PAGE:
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Mass Humanities in 2020


As the year draws to a close, I thank you for your support for Mass Humanities in 2019. Before we open the book on the new year, I’ll share a few thoughts on what I’ve learned and what you can expect from us in 2020.

Image of Brian Boyles

Throughout my travels, I’ve been struck by the energy and innovation coursing through the cultural life of the Commonwealth. Bold ideas reverberate through performance halls and inside the walls of museums, catalyzing changes in our towns and cities. Leaders in the public and private sectors understand that the creative economy can revitalize a neighborhood.

At Mass Humanities, we know the humanities are key ingredients in the cultural renaissance underway in Massachusetts. We work with residents who turn to storytelling, dialogue and scholarship to spark the imaginations of their neighbors.

In 2019 we marveled at the way historians and community members in Holyoke and Worcester joined together to reshape the stories of their cities.

We joined in the applause when neighbors of different faiths in Somerville gathered to understand each other through music.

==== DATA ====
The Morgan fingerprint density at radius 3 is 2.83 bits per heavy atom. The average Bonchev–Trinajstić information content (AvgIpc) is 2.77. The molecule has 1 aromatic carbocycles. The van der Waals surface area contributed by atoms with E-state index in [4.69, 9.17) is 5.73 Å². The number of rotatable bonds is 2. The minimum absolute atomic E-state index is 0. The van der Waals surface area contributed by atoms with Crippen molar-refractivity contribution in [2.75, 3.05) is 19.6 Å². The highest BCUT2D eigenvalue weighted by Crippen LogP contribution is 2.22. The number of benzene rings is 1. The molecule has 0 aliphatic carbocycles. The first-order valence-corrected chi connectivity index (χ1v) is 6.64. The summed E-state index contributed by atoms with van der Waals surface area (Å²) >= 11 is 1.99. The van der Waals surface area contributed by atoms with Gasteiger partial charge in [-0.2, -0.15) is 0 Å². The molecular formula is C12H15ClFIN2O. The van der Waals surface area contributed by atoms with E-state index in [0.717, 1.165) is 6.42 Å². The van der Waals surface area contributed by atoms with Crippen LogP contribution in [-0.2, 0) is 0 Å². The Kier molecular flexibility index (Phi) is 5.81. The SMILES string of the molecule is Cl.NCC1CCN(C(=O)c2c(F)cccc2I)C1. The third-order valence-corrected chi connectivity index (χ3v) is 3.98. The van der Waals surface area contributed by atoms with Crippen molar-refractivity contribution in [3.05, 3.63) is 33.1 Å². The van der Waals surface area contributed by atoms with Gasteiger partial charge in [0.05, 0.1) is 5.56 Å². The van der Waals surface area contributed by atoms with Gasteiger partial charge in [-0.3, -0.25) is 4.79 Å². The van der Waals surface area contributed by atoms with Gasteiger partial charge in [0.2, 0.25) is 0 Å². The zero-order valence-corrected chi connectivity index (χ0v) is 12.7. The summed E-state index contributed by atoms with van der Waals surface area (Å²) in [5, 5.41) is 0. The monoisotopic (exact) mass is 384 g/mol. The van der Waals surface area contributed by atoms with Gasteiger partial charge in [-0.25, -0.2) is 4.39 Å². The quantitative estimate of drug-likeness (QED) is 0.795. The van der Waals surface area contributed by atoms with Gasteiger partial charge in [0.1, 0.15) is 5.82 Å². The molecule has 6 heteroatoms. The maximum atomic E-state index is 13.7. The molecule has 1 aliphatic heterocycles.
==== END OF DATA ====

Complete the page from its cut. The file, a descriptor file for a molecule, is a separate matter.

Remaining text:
We learned from the sixth grader in Pittsfield who dreamed of becoming a doctor but needed help navigating the obstacles she faces due to her gender.

We felt hope for the future when teenagers in Springfield, surrounded by hundreds of adults, asked tough questions about the roots of the achievement gap in public education.

We admired the working people in Brockton who debated literature with classmates from different walks of life, different countries of origin, and different ethnicities. They spoke with genuine respect for each other, and for the way the humanities force us to consider other viewpoints.

That unfailing search for common ground, combined with the genius bubbling up from our communities, makes the humanities ecosystem in Massachusetts so exciting and so deserving of more attention. These projects not only drive change—they allow residents to consider the impact of the many changes we face as Americans.

In 2020 Mass Humanities will champion this work through several key initiatives.

First, we’ve increased our annual grants budget by 25%, raising our grant making to the highest level in our history. Our grants serve as catalysts for residents crafting humanities-based approaches to local decision making, cultural institutions reimagining their missions and audiences, and the many scholars who are more engaged than ever in public life. They deserve as this additional support, and we thank Governor Baker, the legislature and Mass Cultural Council for making it possible.

In 2020 we’ll also offer more ways to access our resources. Our Local History and Reading Frederick Douglass Together grants are now available through monthly deadlines, a change aimed at sustaining the grassroots organizations that depend on those funds. You’ll find these deadlines and our revised Grants Guidelines on the recently relaunched